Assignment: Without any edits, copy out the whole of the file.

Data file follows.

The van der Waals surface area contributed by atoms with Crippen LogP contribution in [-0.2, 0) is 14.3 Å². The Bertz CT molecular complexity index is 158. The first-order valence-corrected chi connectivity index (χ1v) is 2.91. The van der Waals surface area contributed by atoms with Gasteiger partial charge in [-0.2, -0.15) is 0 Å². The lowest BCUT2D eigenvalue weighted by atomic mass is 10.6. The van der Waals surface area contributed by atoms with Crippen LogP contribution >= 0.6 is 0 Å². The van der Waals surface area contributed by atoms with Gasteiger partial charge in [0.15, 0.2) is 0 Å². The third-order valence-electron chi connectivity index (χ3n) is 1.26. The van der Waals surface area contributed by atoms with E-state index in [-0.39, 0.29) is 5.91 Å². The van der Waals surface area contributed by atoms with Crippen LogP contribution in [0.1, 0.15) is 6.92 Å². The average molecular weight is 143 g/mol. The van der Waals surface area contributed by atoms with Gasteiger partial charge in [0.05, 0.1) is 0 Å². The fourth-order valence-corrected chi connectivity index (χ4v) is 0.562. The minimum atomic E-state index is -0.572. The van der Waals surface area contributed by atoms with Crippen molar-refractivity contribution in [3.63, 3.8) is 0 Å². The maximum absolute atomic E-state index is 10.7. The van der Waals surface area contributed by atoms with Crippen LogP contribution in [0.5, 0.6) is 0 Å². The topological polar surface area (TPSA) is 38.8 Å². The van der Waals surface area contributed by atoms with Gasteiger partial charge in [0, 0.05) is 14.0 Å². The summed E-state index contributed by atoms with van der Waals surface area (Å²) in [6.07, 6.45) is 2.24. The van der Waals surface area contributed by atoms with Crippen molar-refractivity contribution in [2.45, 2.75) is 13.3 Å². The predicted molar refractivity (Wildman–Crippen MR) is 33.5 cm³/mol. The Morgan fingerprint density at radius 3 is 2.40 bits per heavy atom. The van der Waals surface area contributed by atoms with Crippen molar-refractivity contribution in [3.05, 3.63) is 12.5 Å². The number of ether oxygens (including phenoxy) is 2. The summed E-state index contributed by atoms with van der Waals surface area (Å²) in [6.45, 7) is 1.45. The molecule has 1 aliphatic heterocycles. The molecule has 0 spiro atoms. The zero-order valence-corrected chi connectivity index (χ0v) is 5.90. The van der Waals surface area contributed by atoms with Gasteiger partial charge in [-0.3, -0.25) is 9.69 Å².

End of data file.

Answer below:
The van der Waals surface area contributed by atoms with Crippen LogP contribution in [-0.2, 0) is 14.3 Å². The Bertz CT molecular complexity index is 158. The first-order valence-corrected chi connectivity index (χ1v) is 2.91. The van der Waals surface area contributed by atoms with Gasteiger partial charge in [-0.2, -0.15) is 0 Å². The lowest BCUT2D eigenvalue weighted by atomic mass is 10.6. The van der Waals surface area contributed by atoms with Crippen LogP contribution >= 0.6 is 0 Å². The van der Waals surface area contributed by atoms with Gasteiger partial charge in [0.15, 0.2) is 0 Å². The third-order valence-electron chi connectivity index (χ3n) is 1.26. The van der Waals surface area contributed by atoms with E-state index in [-0.39, 0.29) is 5.91 Å². The van der Waals surface area contributed by atoms with Crippen LogP contribution in [0.1, 0.15) is 6.92 Å². The average molecular weight is 143 g/mol. The van der Waals surface area contributed by atoms with Gasteiger partial charge in [0.05, 0.1) is 0 Å². The fourth-order valence-corrected chi connectivity index (χ4v) is 0.562. The minimum atomic E-state index is -0.572. The van der Waals surface area contributed by atoms with Crippen molar-refractivity contribution in [3.63, 3.8) is 0 Å². The maximum absolute atomic E-state index is 10.7. The van der Waals surface area contributed by atoms with Crippen LogP contribution in [0.5, 0.6) is 0 Å². The topological polar surface area (TPSA) is 38.8 Å². The van der Waals surface area contributed by atoms with Gasteiger partial charge in [0, 0.05) is 14.0 Å². The summed E-state index contributed by atoms with van der Waals surface area (Å²) in [6.07, 6.45) is 2.24. The van der Waals surface area contributed by atoms with Crippen molar-refractivity contribution in [2.45, 2.75) is 13.3 Å². The predicted molar refractivity (Wildman–Crippen MR) is 33.5 cm³/mol. The Morgan fingerprint density at radius 3 is 2.40 bits per heavy atom. The van der Waals surface area contributed by atoms with Crippen molar-refractivity contribution in [3.05, 3.63) is 12.5 Å². The number of ether oxygens (including phenoxy) is 2. The summed E-state index contributed by atoms with van der Waals surface area (Å²) in [6.45, 7) is 1.45. The molecule has 1 aliphatic heterocycles. The molecule has 0 spiro atoms. The zero-order valence-corrected chi connectivity index (χ0v) is 5.90. The van der Waals surface area contributed by atoms with Gasteiger partial charge in [-0.3, -0.25) is 9.69 Å².